Nick Sleep is one of the greatest investors I’ve ever come across. Sleep managed the Nomad Investment Partnership for over a decade, along with his partner Qais Zakaria, delivering returns of 921% versus 117% for the MSCI World Index (September 2001 to December 2013).
He has tended to keep a low profile so isn’t as well known as some of the other great investors. That said, he’s started to gain more recognition recently following the publication of the Nomad Investment Partnership letters.
I had the privilege of reading these 245 pages of investing wisdom over the Christmas period and have picked out 35 extracts, organised into 10 key themes. This blog only touches the surface. For a fuller appreciation of this remarkable investor I’d encourage you to read the complete letters.
Nick Sleep on weighing information
“Information, like food, has a sell-by date; after all, next quarter’s earnings are worthless after next quarter. And it is for this reason that the information that Zak and I weigh most heavily in thinking about a firm is that which has the longest shelf life.”
“Investors tend to latch on to what can be measured, aided by the accountants and to some extent by their own laziness. But there is a wealth of information in items expensed by accountants, such as advertising, marketing and research and development, or in items auditors ignore entirely such as product integrity, product life cycles, market share and management character.”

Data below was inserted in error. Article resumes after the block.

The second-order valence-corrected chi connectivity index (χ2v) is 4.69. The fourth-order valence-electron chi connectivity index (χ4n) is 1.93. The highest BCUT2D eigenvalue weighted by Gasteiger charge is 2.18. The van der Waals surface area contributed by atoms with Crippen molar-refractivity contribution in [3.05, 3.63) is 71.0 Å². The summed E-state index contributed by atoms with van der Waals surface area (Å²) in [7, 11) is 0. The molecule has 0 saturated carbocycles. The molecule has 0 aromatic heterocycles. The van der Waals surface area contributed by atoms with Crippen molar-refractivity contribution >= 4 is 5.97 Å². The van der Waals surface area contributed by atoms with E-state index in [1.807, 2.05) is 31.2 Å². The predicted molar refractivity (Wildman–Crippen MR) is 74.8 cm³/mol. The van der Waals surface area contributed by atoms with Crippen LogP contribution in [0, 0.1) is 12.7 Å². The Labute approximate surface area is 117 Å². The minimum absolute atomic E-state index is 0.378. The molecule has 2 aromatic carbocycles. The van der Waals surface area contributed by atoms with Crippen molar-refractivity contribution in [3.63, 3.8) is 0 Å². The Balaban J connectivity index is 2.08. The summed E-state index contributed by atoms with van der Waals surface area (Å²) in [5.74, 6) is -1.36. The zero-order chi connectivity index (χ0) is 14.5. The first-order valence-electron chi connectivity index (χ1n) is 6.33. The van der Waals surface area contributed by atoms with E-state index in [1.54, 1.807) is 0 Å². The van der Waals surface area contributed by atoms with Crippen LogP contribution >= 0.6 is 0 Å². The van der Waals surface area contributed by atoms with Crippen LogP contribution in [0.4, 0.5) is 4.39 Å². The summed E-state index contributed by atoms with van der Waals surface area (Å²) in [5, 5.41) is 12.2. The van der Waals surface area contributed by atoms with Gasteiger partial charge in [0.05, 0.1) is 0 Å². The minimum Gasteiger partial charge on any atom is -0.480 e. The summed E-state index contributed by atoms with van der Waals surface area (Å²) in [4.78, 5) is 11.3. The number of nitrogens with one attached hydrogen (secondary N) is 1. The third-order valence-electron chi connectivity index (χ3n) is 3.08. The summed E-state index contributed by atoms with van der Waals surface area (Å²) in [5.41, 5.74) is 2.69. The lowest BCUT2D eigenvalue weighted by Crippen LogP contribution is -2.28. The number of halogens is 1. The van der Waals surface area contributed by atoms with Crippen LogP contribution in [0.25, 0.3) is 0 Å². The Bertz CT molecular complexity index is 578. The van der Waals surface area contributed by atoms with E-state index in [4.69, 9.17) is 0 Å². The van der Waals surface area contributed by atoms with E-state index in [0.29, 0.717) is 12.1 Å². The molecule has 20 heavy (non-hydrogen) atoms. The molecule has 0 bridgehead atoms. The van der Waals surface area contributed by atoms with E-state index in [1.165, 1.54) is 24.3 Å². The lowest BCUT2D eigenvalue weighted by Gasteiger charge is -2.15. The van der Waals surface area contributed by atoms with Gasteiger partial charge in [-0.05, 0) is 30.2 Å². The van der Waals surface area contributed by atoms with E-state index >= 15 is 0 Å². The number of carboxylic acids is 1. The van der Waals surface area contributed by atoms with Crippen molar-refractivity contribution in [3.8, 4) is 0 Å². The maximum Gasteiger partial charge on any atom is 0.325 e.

On the value of patience and long-term thinking
“The trick to being a good investor, over the long term, is to maintain your long-term oriented discipline.”
“Active fund managers have to look active. One way to do this is to sell Wal-Mart, which appeared expensive (but actually wasn’t), to buy something that appeared cheaper (but, er, also wasn’t); investors are not long-term and did not look further than the next few years or, more recently, few quarters. Evidence for this can be gleaned from the average holding period for shares, which stands at just a few months; fund managers wish to keep their jobs and espousing a ten-year view on a firm risks being a hostage to fortune; marketing folks require new stories to tell and new stocks in the portfolio provide new stories; fund managers sell their winners in order to appear diversified in the eyes of their clients.”
“We can all do momentum investing, but it is emotional investing and I just don’t think it is that intelligent, or profitable.”
“Good investing is a minority sport, which means that in order to earn returns better than everyone else we need to be doing things different to the crowd. And one of the things the crowd is not, is patient.”
“Business outcomes can be more predictable several years out than they are in the near term. For example we have no idea where the market will end this year but, given corporate strategies, capital allocation and starting valuations, I think we have some idea of how our companies will evolve over the next few years. In other words (at this point economics students may wish to cover their ears) the return from investing in shares can be both increased and de-risked by time.”
“Our peers are trading shares at the short end of the equity yield curve where the competition is the greatest, and we are investing at the long end where competition is the least. We respond to completely different stimuli.”